Although Politicians often pledge to “work across the aisle” when campaigning for office, bipartisanship remains a rare occurrence in state and federal government. How well do elected officials actually follow through on their promises to work with members of the opposite party? We turned to the Lugar Center’s Bipartisanship Index to find out.

The Lugar Center’s index takes into account bill sponsorship and co-sponsorship data to objectively measure the bipartisan tendencies. They use sponsorship data because it represents “carefully considered declarations of where a legislator stands on an issue” whereas votes are often dependent on a variety of other factors. We geocoded the index to map the partisan behavior of legislators from each state.


The darker red the state, the more partisan the state’s members of Congress are. In the lead for the most partisan states (and districts) are Rhode Island, South Carolina, and Washington, D.C..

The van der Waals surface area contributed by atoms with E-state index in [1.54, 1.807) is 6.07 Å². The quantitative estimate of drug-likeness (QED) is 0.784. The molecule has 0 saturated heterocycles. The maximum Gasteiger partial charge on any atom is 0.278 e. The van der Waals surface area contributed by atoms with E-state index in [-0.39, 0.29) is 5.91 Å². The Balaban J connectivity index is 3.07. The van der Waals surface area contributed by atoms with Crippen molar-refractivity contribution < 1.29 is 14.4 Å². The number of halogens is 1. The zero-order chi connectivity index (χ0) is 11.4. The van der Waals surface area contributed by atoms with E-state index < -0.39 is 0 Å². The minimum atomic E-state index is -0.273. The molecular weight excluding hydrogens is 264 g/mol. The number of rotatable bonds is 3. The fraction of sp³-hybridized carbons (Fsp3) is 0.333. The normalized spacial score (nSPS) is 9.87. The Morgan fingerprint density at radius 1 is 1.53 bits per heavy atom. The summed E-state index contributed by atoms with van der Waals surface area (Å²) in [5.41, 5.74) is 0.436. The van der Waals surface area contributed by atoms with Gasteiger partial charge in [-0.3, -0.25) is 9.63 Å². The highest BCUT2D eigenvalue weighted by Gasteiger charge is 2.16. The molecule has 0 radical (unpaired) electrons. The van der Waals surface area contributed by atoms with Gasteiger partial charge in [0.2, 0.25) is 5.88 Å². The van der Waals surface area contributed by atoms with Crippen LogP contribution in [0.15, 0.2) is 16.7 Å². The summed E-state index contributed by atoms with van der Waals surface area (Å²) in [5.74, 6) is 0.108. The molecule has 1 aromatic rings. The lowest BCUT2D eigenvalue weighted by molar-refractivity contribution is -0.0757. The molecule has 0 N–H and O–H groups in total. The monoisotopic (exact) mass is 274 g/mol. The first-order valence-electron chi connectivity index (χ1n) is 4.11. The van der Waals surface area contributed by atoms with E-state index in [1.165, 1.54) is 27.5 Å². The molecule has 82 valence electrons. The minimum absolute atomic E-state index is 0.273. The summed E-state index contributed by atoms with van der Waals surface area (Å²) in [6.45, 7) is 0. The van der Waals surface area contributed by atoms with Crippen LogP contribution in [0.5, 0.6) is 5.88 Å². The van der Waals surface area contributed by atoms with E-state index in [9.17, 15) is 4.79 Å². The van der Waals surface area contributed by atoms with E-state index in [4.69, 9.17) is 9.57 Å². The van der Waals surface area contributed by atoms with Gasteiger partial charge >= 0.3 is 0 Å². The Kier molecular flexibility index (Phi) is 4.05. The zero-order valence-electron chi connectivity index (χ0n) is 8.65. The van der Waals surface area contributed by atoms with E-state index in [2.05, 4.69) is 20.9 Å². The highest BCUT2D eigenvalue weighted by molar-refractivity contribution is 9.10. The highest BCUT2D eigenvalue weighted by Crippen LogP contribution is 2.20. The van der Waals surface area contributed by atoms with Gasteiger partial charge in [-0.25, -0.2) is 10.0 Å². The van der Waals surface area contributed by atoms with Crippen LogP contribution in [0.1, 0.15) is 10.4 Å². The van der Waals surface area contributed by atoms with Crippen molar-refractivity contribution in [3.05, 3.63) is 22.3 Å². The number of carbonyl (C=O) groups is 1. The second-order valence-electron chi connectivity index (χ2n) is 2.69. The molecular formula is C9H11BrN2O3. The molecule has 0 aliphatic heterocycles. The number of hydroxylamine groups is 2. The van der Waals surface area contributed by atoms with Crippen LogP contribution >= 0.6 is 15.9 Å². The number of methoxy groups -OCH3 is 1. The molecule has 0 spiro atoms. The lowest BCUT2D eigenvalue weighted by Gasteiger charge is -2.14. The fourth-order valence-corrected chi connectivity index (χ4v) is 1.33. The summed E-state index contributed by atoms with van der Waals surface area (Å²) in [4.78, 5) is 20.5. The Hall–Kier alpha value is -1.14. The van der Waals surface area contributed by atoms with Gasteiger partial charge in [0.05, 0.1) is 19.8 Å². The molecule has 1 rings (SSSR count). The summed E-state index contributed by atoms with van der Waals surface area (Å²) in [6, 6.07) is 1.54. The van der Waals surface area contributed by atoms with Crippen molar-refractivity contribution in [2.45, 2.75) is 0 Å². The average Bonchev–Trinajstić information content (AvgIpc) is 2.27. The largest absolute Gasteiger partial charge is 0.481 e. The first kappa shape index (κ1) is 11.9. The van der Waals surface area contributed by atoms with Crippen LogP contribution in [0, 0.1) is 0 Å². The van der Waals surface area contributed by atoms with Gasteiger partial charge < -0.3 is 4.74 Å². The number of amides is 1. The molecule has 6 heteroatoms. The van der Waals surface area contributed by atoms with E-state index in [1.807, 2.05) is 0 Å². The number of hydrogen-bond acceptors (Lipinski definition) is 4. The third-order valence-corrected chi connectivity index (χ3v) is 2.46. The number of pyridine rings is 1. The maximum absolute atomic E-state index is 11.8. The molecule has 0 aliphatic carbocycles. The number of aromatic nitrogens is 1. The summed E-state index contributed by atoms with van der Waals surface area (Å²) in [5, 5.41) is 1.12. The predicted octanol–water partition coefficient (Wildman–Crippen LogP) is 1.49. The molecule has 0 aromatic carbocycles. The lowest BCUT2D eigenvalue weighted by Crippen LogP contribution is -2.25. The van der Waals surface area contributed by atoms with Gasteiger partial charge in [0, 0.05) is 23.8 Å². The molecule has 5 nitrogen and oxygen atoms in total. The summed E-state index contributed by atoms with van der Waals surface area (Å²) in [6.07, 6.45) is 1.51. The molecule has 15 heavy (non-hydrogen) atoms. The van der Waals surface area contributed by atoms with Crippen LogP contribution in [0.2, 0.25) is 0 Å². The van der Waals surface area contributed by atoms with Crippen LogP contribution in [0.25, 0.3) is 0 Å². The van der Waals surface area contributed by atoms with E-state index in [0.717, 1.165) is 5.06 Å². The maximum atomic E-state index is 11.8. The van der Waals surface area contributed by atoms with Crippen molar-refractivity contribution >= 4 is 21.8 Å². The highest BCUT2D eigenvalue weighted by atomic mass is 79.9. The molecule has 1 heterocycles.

According to Lugar Center data, Alaska, Maine, and West Virginia are represented by the individuals most willing to work with members of the opposite party - something that Crowdpac scores confirm. Alaska’s Senators Lisa Murkowski and Daniel Sullivan with scores of 2.8C and a 4.6 C respectively, are relatively moderate conservatives. Maine has a mixed senatorial duo of Republican Susan Collins, a squishy 1.2C, and Independent Angus King with a Crowdpac score of 4.3L. West Virginia is also represented by one Democrat and one Republican- Joe Manchin at 1.6L and Shelley Capito at 3.7C. According to the data, these moderate, even ideologically opposed legislators are more willing to compromise in Congress.

Lastly, it is worth noting that the states that are most neutral (neither partisan nor bipartisan) include many of America’s key battleground states. Nevada, New Hampshire, Virginia, and North Carolina are all among the partisanship-neutral states. Perhaps the purple state legislators aim to mirror their moderate electorates.

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